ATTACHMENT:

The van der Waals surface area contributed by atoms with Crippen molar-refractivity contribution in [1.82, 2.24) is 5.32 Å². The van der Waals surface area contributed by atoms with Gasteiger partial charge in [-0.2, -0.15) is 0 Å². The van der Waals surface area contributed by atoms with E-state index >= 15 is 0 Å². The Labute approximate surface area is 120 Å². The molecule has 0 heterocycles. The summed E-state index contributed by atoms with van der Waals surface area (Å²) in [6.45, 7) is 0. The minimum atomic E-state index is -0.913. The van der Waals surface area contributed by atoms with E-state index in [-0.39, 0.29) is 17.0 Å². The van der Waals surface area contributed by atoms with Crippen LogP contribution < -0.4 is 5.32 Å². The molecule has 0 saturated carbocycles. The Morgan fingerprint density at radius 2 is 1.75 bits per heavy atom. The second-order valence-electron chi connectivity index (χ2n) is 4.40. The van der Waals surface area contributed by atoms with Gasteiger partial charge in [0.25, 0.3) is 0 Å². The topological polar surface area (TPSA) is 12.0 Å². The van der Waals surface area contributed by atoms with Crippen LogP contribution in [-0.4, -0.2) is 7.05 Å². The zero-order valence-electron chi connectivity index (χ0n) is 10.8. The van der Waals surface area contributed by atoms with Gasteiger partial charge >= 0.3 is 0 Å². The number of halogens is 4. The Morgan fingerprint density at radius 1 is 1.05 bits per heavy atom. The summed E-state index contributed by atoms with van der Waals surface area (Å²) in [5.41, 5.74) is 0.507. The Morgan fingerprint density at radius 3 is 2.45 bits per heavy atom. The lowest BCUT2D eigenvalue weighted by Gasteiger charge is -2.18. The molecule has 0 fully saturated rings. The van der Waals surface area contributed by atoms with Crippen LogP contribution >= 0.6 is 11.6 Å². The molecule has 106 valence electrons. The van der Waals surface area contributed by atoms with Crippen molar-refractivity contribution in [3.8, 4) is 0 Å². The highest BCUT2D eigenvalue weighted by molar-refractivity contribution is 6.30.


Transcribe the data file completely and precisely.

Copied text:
The van der Waals surface area contributed by atoms with Crippen molar-refractivity contribution in [1.82, 2.24) is 5.32 Å². The van der Waals surface area contributed by atoms with Gasteiger partial charge in [-0.2, -0.15) is 0 Å². The van der Waals surface area contributed by atoms with E-state index >= 15 is 0 Å². The Labute approximate surface area is 120 Å². The molecule has 0 heterocycles. The summed E-state index contributed by atoms with van der Waals surface area (Å²) in [6.45, 7) is 0. The minimum atomic E-state index is -0.913. The van der Waals surface area contributed by atoms with E-state index in [-0.39, 0.29) is 17.0 Å². The van der Waals surface area contributed by atoms with Crippen LogP contribution < -0.4 is 5.32 Å². The molecule has 0 saturated carbocycles. The Morgan fingerprint density at radius 2 is 1.75 bits per heavy atom. The second-order valence-electron chi connectivity index (χ2n) is 4.40. The van der Waals surface area contributed by atoms with Gasteiger partial charge in [0.25, 0.3) is 0 Å². The topological polar surface area (TPSA) is 12.0 Å². The van der Waals surface area contributed by atoms with Crippen LogP contribution in [-0.4, -0.2) is 7.05 Å². The zero-order valence-electron chi connectivity index (χ0n) is 10.8. The van der Waals surface area contributed by atoms with Gasteiger partial charge >= 0.3 is 0 Å². The number of halogens is 4. The Morgan fingerprint density at radius 1 is 1.05 bits per heavy atom. The summed E-state index contributed by atoms with van der Waals surface area (Å²) in [5.41, 5.74) is 0.507. The Morgan fingerprint density at radius 3 is 2.45 bits per heavy atom. The lowest BCUT2D eigenvalue weighted by Gasteiger charge is -2.18. The molecule has 0 fully saturated rings. The van der Waals surface area contributed by atoms with Crippen LogP contribution >= 0.6 is 11.6 Å². The molecule has 106 valence electrons. The van der Waals surface area contributed by atoms with Crippen molar-refractivity contribution in [3.8, 4) is 0 Å². The highest BCUT2D eigenvalue weighted by molar-refractivity contribution is 6.30.